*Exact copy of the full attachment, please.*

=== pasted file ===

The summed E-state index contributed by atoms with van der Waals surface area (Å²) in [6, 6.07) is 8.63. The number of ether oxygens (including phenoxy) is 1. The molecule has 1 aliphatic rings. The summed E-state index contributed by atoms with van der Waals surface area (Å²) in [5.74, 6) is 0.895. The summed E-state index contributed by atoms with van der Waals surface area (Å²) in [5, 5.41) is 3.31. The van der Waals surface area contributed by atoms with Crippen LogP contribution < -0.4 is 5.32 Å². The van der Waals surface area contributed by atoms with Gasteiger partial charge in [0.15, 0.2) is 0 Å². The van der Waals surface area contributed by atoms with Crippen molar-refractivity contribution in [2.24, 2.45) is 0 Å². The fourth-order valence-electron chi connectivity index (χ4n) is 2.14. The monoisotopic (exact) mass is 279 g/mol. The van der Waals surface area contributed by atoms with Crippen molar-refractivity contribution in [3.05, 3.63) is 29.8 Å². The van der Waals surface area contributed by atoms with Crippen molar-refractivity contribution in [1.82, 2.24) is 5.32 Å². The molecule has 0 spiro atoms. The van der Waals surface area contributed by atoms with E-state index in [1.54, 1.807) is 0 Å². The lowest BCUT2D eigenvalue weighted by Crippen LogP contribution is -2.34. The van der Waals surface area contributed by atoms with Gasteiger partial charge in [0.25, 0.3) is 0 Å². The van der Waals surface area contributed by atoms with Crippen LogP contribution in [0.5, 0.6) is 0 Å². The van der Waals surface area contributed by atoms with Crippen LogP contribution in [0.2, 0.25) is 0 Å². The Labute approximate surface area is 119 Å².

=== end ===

The summed E-state index contributed by atoms with van der Waals surface area (Å²) in [6, 6.07) is 8.63. The number of ether oxygens (including phenoxy) is 1. The molecule has 1 aliphatic rings. The summed E-state index contributed by atoms with van der Waals surface area (Å²) in [5.74, 6) is 0.895. The summed E-state index contributed by atoms with van der Waals surface area (Å²) in [5, 5.41) is 3.31. The van der Waals surface area contributed by atoms with Crippen LogP contribution < -0.4 is 5.32 Å². The van der Waals surface area contributed by atoms with Gasteiger partial charge in [0.15, 0.2) is 0 Å². The van der Waals surface area contributed by atoms with Crippen molar-refractivity contribution in [2.24, 2.45) is 0 Å². The fourth-order valence-electron chi connectivity index (χ4n) is 2.14. The monoisotopic (exact) mass is 279 g/mol. The van der Waals surface area contributed by atoms with Crippen molar-refractivity contribution in [3.05, 3.63) is 29.8 Å². The van der Waals surface area contributed by atoms with Crippen molar-refractivity contribution in [1.82, 2.24) is 5.32 Å². The molecule has 0 spiro atoms. The van der Waals surface area contributed by atoms with E-state index in [1.54, 1.807) is 0 Å². The lowest BCUT2D eigenvalue weighted by Crippen LogP contribution is -2.34. The van der Waals surface area contributed by atoms with Gasteiger partial charge in [0.25, 0.3) is 0 Å². The van der Waals surface area contributed by atoms with Crippen LogP contribution in [0.5, 0.6) is 0 Å². The van der Waals surface area contributed by atoms with Crippen LogP contribution in [0.2, 0.25) is 0 Å². The Labute approximate surface area is 119 Å².